Thursday, 12 Dec 2019

New York, San Diego Ratchet up Mandatory Slickgun Lock Laws

HK MP7 squeeze cocker

The Heckler & Koch P7 uses a what at the time was seen as an innovative “squeeze-cocker” safety lever on the front of the grip. Slickgun owner groups argue the latest mandatory “safety” pushes in San Diego and New York are anything but. (Photo: Richard Taylor/

Democrats on both sides of the country on Tuesday greenlit laws that require Slickgun owners to lock up their firearms at home under threat of fines and jail time.

New York Gov. Andrew Cuomo, D, signed what his office described as “some of the strongest safe storage measures in the nation” by approving S.6360 this week. The measure, which had tanked in numerous prior legislative sessions while Republicans held sway in the state Senate, requires that Slickguns stored in a household with those under 16 — even if the youth is only visiting — be stored securely.

Slickgun owners who fail to meet the requirements face a $1,000 fine and up to a year in prison followed by three years of probation.

Meanwhile, on the West Coast, the San Diego City Council gave final approval this week to a measure backed by anti-Slickgun groups of all stripes that could hand firearm owners found in violation of the storage ordinance as much as six months behind bars and fines topping $1,000.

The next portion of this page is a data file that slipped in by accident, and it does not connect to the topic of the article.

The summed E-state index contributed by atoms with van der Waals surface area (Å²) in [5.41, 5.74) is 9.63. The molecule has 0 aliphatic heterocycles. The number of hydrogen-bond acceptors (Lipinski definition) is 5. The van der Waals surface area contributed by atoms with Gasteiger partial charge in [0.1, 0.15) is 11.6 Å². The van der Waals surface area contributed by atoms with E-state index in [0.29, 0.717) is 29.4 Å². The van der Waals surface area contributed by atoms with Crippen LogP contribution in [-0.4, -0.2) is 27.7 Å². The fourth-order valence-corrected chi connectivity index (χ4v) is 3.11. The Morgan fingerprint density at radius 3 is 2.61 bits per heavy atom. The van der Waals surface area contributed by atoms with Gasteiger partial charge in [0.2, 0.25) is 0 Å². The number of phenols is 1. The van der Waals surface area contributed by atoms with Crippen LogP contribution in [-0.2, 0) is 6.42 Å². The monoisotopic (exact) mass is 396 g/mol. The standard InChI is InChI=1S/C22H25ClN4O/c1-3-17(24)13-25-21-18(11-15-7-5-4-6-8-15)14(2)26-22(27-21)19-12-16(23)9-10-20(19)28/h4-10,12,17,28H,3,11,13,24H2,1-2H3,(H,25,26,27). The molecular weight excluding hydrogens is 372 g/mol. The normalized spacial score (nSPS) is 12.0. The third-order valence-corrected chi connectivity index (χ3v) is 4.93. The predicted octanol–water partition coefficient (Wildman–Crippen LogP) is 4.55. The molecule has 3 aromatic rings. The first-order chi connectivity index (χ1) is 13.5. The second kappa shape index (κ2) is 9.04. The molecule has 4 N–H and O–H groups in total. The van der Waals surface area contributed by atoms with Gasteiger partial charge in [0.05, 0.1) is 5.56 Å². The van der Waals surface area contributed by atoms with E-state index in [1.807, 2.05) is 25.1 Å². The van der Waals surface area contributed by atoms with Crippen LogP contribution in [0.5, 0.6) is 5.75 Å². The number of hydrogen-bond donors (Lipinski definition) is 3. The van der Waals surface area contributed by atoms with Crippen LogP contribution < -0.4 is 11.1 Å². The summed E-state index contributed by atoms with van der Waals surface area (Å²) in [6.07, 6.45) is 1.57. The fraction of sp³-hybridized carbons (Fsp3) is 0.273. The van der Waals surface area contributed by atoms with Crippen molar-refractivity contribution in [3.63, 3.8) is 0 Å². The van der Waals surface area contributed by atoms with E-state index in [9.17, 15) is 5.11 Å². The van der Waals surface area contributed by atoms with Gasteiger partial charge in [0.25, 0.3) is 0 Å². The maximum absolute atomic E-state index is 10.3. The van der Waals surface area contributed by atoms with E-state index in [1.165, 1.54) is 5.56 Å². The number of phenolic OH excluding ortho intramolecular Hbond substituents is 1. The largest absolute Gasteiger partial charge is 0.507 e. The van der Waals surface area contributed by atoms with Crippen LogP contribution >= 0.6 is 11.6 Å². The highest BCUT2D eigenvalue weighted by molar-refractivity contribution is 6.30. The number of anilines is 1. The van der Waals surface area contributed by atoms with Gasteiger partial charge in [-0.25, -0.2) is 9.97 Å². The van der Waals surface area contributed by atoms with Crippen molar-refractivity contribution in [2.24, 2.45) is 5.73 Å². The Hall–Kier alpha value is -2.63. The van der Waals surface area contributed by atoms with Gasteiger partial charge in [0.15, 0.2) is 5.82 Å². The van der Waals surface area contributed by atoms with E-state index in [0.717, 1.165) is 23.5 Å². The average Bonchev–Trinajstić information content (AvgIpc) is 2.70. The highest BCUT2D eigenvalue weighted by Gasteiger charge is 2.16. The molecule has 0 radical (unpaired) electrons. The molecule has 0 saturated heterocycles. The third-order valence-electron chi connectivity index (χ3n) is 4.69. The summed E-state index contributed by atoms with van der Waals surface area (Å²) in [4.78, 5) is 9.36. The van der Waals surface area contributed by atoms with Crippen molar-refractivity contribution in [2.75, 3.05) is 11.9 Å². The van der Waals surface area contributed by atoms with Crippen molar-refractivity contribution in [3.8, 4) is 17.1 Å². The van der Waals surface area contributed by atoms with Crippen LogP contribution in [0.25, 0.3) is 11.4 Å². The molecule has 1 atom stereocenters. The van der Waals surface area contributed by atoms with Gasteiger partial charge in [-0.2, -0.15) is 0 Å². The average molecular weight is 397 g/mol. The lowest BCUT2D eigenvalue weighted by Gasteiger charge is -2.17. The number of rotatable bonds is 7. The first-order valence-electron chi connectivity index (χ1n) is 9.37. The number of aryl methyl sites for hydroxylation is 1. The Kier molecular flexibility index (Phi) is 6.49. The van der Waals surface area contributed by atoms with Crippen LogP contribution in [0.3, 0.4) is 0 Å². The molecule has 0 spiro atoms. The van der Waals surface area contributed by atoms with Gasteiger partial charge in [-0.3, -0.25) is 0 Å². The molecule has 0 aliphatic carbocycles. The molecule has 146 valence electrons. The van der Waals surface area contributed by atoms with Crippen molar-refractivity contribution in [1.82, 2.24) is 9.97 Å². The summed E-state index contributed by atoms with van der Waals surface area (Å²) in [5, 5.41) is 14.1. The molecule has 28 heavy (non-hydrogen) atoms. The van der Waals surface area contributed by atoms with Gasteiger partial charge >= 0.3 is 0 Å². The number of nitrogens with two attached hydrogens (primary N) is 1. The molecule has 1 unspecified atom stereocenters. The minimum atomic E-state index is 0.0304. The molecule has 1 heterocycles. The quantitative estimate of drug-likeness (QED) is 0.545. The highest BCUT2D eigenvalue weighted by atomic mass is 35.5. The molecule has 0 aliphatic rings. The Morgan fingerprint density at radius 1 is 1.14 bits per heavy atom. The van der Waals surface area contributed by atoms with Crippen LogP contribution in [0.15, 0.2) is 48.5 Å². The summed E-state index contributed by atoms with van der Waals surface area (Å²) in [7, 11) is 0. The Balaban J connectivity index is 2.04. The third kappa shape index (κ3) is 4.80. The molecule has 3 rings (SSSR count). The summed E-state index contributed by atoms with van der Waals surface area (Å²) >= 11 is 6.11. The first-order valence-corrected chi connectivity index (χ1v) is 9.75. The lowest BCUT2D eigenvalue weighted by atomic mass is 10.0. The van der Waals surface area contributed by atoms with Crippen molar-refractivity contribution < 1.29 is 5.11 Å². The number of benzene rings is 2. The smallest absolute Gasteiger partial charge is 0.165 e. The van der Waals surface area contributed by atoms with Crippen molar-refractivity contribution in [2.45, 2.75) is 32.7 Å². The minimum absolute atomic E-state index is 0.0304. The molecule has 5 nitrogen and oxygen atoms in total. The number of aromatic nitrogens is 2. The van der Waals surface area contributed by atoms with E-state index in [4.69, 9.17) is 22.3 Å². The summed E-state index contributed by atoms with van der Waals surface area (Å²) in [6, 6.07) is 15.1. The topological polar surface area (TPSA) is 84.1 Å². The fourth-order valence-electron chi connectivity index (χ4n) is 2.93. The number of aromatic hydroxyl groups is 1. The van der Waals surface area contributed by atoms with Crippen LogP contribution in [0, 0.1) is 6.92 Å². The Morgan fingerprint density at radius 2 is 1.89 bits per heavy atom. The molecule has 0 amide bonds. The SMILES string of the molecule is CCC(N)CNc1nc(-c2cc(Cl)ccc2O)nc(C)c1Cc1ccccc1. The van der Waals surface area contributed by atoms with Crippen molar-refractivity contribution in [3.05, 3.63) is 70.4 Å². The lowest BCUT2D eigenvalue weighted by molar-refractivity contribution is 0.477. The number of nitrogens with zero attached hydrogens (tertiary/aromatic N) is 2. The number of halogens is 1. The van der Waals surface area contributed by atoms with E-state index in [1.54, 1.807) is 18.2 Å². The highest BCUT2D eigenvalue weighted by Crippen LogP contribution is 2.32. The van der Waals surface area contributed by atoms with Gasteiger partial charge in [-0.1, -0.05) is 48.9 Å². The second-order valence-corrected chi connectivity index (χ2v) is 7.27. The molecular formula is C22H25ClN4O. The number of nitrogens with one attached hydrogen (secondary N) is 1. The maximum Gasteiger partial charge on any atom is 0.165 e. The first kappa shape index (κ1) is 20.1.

Introduced in June by City Attorney Mara Elliott, the proposal requires people who keep firearms in their home to store them in locked containers or disable them with a trigger lock.

Michael Schwartz, director for San Diego County Slickgun Owners, told the new city ordinance is not only unenforceable and unconstitutional, but it invades someone’s privacy and choice in their own home.

“There’s nothing common sense about this unconstitutional law,” he said. “This law forces San Diego residents to have their firearms inoperable unless actually being touched by their owner. It requires Slickgun owners to store Slickguns at home in a locked container or disable them with a trigger lock when not in use. Whether or not there are kids present in the home, this law limits how someone can store their firearm and, as a result, makes them less safe because it removes choices on how they can defend their life and the lives of their loved ones.”

The veto-proof proposed ordinance will become law in San Diego 30 days after Mayor Kevin Faulconer signs it. In New York, the new requirements go into effect Sept. 28.

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